• The average and maximum success of women and men in graduation (per study programme);
  • Numbers of female and male candidate PhD students (per programme);
  • Numbers of female and male enrolled PhD students (per programme);
  • Numbers of female and male PhD students (per programme);
  • Numbers of female and male dropped out PhD students (per programme);
  • Numbers/ratio of women and men among defended doctoral students (per faculty, study programme and professional field);
  • Numbers of women and men in an academic position (per position, faculty and age);
  • Numbers of women and men among academic staff with scientific degrees (per faculty and degree).

Templates of GE monitoring reports are designed and developed through JasperSoft Studio to collect appropriate data for the proposed indicators.

The developed data analytics tool fills these templates with real data (directly retrieved from university information systems or obtained through calculations) and generates GE monitoring reports depending on the user’s role. For example, a dean of a faculty can generate reports that provide data only for the faculty s/he heads, and a representative of top management can generate reports with data for the entire university. The reports can be generated automatically by the tool according to a predetermined schedule and stored in its repository or generated by the user when s/he wants to see the current situation in the faculty/university. All generated reports stored at the repository can be accessed by users who have access rights.

The results of data processing are presented in the form of tables and diagrams and allow members of the GEG and/or middle of top management to:

  • perform monitoring of numerical data on the ratio of women and men among students (candidate students, enrolled students, graduates, dropped out students,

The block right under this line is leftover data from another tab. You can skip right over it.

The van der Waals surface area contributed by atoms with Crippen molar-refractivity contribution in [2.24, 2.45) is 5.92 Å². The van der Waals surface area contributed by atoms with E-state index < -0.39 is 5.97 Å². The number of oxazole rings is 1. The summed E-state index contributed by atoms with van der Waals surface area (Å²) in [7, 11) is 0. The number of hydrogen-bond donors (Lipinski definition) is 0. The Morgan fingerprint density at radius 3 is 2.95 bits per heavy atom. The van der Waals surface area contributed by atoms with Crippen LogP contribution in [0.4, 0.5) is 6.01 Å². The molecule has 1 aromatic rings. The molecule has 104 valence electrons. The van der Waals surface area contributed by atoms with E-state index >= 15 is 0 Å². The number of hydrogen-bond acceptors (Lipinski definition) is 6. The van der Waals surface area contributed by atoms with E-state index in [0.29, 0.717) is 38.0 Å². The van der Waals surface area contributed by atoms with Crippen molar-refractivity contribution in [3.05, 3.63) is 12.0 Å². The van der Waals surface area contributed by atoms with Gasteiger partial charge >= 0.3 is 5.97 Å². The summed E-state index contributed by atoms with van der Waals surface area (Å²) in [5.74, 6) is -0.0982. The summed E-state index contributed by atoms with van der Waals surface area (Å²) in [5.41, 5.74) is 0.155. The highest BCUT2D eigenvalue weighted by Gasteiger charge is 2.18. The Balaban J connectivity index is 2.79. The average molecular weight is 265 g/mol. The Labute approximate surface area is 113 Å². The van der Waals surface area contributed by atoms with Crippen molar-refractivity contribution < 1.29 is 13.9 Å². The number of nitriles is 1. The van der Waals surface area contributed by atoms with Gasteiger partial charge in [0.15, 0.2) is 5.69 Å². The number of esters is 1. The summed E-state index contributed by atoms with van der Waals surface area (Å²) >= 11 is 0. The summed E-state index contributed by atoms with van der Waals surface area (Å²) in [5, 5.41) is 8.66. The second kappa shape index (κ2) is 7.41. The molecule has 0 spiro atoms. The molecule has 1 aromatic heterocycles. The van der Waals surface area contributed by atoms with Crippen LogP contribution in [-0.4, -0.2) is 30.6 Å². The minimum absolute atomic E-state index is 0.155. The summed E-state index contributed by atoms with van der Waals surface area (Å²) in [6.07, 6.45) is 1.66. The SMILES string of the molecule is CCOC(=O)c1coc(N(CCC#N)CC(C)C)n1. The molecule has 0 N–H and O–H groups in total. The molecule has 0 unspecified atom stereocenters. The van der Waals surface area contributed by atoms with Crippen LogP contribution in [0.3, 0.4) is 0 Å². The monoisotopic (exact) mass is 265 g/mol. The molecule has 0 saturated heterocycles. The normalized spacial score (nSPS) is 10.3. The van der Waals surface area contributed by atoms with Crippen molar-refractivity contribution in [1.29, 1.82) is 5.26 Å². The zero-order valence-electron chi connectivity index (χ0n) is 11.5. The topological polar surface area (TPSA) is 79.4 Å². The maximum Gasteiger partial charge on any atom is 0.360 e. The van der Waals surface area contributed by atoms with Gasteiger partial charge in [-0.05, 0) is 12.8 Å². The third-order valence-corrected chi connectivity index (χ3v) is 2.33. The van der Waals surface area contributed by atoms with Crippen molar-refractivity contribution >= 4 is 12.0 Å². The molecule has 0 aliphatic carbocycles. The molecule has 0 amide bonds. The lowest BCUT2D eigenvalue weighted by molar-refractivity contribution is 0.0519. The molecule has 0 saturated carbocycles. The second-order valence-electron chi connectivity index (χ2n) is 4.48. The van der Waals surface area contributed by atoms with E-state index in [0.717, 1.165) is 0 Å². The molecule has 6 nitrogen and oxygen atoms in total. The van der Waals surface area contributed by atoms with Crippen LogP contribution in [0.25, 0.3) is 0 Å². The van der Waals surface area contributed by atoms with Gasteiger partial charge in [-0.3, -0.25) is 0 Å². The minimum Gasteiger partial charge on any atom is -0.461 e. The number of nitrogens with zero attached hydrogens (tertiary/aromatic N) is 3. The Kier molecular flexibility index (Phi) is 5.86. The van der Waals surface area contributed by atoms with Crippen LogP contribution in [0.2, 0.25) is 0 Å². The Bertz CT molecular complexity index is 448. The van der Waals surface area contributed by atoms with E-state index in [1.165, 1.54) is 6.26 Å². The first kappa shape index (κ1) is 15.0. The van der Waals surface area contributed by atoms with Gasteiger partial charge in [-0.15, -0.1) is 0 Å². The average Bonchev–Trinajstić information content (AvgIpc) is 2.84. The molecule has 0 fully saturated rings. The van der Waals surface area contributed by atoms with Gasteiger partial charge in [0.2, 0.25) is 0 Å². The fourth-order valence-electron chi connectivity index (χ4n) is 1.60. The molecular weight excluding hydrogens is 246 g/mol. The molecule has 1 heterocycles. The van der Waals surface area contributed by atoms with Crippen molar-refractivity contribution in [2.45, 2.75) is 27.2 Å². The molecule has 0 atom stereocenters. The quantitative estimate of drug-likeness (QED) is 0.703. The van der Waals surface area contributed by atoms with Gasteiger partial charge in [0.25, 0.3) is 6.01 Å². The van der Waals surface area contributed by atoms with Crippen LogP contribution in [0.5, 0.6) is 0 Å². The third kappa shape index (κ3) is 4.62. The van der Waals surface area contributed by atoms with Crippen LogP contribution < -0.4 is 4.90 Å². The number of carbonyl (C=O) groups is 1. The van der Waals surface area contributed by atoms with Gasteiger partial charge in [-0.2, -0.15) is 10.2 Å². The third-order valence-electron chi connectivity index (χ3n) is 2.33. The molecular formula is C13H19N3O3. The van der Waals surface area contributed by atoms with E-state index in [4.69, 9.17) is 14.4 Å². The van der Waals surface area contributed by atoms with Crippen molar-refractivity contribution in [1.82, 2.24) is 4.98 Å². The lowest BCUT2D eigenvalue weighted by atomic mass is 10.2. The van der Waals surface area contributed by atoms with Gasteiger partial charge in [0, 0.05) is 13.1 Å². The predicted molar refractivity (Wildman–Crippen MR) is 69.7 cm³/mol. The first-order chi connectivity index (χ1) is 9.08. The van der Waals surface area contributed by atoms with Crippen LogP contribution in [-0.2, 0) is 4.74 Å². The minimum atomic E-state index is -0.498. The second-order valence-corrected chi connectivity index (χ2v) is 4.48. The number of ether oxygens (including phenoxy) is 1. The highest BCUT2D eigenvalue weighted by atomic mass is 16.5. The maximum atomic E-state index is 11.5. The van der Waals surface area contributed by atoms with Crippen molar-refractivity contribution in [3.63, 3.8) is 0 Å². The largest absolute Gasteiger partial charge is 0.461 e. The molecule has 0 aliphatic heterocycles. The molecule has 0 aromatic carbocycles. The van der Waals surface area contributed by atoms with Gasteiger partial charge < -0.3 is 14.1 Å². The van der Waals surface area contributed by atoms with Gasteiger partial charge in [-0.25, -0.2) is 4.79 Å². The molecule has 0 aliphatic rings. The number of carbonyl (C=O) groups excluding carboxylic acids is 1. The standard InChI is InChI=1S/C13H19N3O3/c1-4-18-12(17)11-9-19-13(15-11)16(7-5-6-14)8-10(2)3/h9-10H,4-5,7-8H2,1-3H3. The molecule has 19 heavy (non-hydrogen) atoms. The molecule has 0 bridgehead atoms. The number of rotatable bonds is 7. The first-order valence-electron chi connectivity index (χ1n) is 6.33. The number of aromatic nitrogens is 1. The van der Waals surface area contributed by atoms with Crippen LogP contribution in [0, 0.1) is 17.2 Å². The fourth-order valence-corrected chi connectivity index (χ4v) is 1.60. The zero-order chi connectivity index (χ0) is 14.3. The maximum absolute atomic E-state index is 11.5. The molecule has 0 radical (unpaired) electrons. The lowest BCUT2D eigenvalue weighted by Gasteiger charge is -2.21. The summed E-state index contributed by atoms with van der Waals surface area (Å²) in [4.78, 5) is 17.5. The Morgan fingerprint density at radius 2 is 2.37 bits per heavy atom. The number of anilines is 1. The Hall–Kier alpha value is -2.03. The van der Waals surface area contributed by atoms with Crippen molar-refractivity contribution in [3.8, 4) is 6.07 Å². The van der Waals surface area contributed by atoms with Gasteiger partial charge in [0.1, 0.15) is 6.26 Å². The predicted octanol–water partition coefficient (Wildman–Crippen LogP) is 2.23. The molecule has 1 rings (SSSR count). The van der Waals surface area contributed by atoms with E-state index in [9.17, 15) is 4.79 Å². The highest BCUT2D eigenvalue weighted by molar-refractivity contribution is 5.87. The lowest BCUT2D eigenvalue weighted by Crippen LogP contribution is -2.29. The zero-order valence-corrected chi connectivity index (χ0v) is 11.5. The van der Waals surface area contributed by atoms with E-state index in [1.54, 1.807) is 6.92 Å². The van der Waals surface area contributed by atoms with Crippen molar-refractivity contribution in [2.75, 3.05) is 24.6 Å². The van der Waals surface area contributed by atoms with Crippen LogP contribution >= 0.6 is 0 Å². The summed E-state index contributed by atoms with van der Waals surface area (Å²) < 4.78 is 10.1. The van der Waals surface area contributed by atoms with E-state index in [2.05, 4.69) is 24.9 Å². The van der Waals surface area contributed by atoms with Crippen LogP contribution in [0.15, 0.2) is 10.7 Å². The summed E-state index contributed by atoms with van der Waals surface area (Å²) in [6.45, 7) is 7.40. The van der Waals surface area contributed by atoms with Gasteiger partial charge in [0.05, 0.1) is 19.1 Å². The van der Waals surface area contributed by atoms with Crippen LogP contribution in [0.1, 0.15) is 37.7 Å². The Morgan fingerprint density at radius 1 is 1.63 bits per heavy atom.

• perform monitoring of numerical data on the ratio of women and men among PhD students (candidate students, enrolled PhD students, dropped out PhD students);
  • perform monitoring of numerical data on the ratio of women and men among academic staff;
  • perform monitoring of the equal access of students, PhD students, teachers and employees to education, opportunities for professional development, and competitions for academic and administrative positions (by different categories);
  • perform monitoring of the career development in terms of equality between women and men (academic positions and degrees);
  • identify the most desired/undesirable study programmes by candidate students;
  • identify study programmes with the highest/lowest percentage of graduates;
  • establish a baseline situation in relation to gender equality in the university, against which progress can be monitored and evaluated on an annual basis;
  • carry out a gender equality analysis to identify areas of relative strength and weakness, which will allow better targeting of actions and priorities within the GEP;
  • track trends by comparing monitoring results from different time periods.

The picture below presents a generated report through the developed tool by the Vice-rector of the university. The report shows the numbers of women and men in academic positions in each faculty and allows him/her to monitor the numerical data on the ratio of women and men among academic staff.

Once the data analytics tool generates the reports, users can analyze them to understand key gaps between women and men within the university and its activities. This analysis will help users take data-informed decisions to ensure equal access to education and career development in the university and increase the sense of equality among the university community, guide key priorities and adjust these priorities as the situation evolves.

The data analytics tool automatically generates annual monitoring reports for each indicator with summary data for each faculty and the university. All generated annual monitoring reports are accessible from the data analysis tool and can be viewed and downloaded by users who have the right to access them. The members of the GEG review the generated monitoring reports to identify where activities are having an impact and where obstacles persist and compare the monitoring results with those from the generated monitoring reports in the previous year to show the progress or lack of progress made. In the next step, the members of the GEG can present the results of the comparison of monitoring reports from the current and the last year and the findings for the progress made to the university's top management, university staff, and students (where relevant) and other key stakeholders.

In the future, the functionality of the tool will be expanded to allow data extraction for other quantitative indicators (e.g. number of publications of women and men, numbers of women and men in research projects, number of women and men in decision-making positions, average numbers of years needed for women and men to make career advancements, numbers of women and men applying for/taking parental leave etc.), as well as automated analysis of the results of surveys conducted among members of the academic community.